David Triggs is travelling up from London to hold an Economics workshop at Newlands House.
Newlands House, 137-139 Hagley Road, Edgbaston, Birmingham, B16 8UA
Telephone: 0121 454 2540
Sunday 13 October 2013
Time: 10:00am Registration. Workshop 10:30am – 4:00pm
Cost: £20 (lunch is included).
The day will be devoted to an examination of the philosophical background, and practical implications of propositions made in a new 30 minute film ‘The Taxing Question of Land’.
The School, along with the Henry George Foundation of Great Britain and others, commissioned the film and David Triggs provided much of the background material that is illustrated in it.
Following an introduction and the showing of the film David will provide an initial response to questions, comments and observations from the audience in relation to the changes in fiscal (tax) policy that are advocated in the film.
In later sessions David will discuss these and other problems including employment, housing, debt, trade, public services, monopoly and money.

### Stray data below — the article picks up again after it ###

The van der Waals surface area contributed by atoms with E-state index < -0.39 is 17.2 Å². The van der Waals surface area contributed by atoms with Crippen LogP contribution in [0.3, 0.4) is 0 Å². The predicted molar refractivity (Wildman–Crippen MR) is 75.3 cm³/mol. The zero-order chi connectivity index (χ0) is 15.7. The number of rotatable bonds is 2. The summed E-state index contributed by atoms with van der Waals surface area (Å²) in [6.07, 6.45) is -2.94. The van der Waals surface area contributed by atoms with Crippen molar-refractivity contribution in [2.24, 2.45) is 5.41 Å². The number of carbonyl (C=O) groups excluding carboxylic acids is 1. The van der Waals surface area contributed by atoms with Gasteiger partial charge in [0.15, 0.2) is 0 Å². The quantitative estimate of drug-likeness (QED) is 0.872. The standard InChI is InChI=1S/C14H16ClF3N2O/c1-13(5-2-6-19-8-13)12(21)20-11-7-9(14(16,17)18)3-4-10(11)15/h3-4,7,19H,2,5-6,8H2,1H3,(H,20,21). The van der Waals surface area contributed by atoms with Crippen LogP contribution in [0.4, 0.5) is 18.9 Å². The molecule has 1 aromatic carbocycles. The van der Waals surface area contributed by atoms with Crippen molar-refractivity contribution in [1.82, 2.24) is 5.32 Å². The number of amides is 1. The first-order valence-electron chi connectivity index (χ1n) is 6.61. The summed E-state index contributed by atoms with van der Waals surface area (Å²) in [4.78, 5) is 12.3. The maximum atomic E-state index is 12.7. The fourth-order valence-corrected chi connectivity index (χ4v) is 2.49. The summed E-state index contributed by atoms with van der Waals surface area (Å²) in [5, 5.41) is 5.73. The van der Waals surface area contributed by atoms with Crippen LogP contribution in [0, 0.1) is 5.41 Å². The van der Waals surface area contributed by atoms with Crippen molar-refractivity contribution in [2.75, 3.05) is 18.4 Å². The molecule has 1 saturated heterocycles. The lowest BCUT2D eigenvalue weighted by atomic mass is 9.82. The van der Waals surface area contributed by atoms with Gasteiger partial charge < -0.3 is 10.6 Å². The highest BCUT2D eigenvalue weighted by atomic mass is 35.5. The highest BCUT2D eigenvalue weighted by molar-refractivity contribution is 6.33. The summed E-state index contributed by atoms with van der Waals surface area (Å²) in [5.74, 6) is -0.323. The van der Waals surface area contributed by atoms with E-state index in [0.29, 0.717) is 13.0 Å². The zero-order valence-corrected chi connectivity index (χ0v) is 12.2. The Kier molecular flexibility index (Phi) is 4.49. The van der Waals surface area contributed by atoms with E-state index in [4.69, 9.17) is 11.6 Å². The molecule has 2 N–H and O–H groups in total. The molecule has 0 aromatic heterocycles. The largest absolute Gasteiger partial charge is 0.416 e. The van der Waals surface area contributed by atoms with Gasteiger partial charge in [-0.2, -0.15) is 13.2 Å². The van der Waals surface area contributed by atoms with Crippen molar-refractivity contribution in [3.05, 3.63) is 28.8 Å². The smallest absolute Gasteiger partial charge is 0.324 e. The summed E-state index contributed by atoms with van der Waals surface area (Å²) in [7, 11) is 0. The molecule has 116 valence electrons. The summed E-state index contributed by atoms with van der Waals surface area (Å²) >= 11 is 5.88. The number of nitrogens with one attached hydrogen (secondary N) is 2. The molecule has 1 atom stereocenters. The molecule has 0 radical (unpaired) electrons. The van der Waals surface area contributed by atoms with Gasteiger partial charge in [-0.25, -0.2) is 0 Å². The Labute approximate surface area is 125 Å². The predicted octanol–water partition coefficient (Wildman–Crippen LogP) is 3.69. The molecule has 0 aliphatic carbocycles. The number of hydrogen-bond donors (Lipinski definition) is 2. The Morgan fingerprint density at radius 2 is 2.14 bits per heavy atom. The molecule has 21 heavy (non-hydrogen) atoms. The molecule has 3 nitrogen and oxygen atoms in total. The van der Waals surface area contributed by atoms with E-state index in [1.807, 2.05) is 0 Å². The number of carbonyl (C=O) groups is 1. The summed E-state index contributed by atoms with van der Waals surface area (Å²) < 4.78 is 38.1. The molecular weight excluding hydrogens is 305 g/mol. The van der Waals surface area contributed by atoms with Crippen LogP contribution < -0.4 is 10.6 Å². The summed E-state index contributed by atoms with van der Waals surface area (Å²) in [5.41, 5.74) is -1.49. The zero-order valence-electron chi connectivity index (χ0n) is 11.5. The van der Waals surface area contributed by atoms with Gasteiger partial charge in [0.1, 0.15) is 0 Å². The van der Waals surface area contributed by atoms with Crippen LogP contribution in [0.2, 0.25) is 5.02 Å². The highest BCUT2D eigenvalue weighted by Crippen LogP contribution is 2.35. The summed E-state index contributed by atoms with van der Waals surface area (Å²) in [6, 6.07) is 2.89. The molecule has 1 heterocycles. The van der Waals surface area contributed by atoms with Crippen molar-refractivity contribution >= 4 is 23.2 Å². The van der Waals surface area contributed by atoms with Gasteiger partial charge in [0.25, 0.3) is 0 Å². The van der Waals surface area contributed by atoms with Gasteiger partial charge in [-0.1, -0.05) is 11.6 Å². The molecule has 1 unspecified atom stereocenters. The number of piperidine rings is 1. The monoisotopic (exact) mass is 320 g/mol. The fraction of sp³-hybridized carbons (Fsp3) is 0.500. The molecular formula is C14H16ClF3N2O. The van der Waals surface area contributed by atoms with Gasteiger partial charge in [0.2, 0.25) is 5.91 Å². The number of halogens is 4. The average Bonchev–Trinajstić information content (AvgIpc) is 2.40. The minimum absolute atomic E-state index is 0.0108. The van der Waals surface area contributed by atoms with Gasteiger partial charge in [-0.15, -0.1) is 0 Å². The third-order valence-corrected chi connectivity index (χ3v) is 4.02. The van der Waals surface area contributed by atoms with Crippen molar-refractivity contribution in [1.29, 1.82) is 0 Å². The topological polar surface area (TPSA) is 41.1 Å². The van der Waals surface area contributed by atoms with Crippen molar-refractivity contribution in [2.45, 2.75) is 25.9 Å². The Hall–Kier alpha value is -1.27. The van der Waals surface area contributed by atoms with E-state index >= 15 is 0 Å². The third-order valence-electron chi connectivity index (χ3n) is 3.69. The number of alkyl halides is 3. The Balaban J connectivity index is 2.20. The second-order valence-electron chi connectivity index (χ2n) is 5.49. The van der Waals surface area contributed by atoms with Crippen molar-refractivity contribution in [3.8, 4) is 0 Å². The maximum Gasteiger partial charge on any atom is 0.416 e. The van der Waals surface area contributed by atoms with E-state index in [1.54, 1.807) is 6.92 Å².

He will relate these issues to the fundamental principles of political economy that Henry George identified and which were such and inspiration to the founders of the School of Philosophy and Economic Science.
These principles will include consideration of:
- The significance of Natural Law
- The Ethical Basis for economic life
- The Factors of Production
- The types, sources and measures of Economic Value
- Property (private, public and common)
The day should provide much food for thought and an interesting challenge for those who would seek to secure a social environment that is more conducive to the physical, mental and spiritual welfare of people and the planet than currently seems in prospect.
David Triggs is a Chartered Engineer and Management Consultant by profession, David studied Engineering at Imperial College London, and Business Administration and Management at Henley -The Management College.
For more than forty years he specialised in water and environmental management working throughout the UK and world wide – mainly in developing countries on both small village projects and mega projects in capital cities.
A member of the School of Philosophy and Economic Science in London for more than fifty years and inspired by the ideas of Henry George. David has studied and taught Political Economy for a similar period and is currently Chairman of The Henry George Foundation of Great Britain.